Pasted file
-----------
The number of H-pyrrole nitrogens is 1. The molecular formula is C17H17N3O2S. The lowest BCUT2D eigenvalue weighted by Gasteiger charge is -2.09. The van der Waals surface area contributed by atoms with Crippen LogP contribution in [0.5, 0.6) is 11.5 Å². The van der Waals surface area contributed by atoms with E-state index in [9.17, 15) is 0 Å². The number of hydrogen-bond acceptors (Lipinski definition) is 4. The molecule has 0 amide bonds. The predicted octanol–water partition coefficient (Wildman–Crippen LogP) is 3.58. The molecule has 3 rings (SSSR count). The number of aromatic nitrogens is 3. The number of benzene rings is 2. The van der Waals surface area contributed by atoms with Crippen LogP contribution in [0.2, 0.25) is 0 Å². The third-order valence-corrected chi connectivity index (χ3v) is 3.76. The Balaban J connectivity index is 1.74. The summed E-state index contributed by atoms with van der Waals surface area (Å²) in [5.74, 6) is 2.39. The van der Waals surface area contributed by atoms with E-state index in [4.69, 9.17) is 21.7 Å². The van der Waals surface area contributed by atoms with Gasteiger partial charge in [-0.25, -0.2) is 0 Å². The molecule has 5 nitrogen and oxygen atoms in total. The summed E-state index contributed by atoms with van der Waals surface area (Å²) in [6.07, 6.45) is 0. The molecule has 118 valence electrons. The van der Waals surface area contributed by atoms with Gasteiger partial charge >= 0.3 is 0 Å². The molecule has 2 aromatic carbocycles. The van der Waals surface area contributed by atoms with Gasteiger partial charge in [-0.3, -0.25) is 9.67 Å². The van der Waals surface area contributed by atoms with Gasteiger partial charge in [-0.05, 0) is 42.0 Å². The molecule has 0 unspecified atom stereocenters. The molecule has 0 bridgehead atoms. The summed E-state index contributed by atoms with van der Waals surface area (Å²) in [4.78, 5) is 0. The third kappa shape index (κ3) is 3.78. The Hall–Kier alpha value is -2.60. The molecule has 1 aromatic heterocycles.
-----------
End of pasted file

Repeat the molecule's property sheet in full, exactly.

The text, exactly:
The number of H-pyrrole nitrogens is 1. The molecular formula is C17H17N3O2S. The lowest BCUT2D eigenvalue weighted by Gasteiger charge is -2.09. The van der Waals surface area contributed by atoms with Crippen LogP contribution in [0.5, 0.6) is 11.5 Å². The van der Waals surface area contributed by atoms with E-state index in [9.17, 15) is 0 Å². The number of hydrogen-bond acceptors (Lipinski definition) is 4. The molecule has 0 amide bonds. The predicted octanol–water partition coefficient (Wildman–Crippen LogP) is 3.58. The molecule has 3 rings (SSSR count). The number of aromatic nitrogens is 3. The number of benzene rings is 2. The van der Waals surface area contributed by atoms with Crippen LogP contribution in [0.2, 0.25) is 0 Å². The third-order valence-corrected chi connectivity index (χ3v) is 3.76. The Balaban J connectivity index is 1.74. The summed E-state index contributed by atoms with van der Waals surface area (Å²) in [5.74, 6) is 2.39. The van der Waals surface area contributed by atoms with E-state index in [4.69, 9.17) is 21.7 Å². The van der Waals surface area contributed by atoms with Gasteiger partial charge in [-0.25, -0.2) is 0 Å². The molecule has 5 nitrogen and oxygen atoms in total. The summed E-state index contributed by atoms with van der Waals surface area (Å²) in [6.07, 6.45) is 0. The molecule has 118 valence electrons. The van der Waals surface area contributed by atoms with Gasteiger partial charge >= 0.3 is 0 Å². The molecule has 2 aromatic carbocycles. The van der Waals surface area contributed by atoms with Gasteiger partial charge in [-0.3, -0.25) is 9.67 Å². The van der Waals surface area contributed by atoms with Gasteiger partial charge in [-0.05, 0) is 42.0 Å². The molecule has 0 unspecified atom stereocenters. The molecule has 0 bridgehead atoms. The summed E-state index contributed by atoms with van der Waals surface area (Å²) in [4.78, 5) is 0. The third kappa shape index (κ3) is 3.78. The Hall–Kier alpha value is -2.60. The molecule has 1 aromatic heterocycles.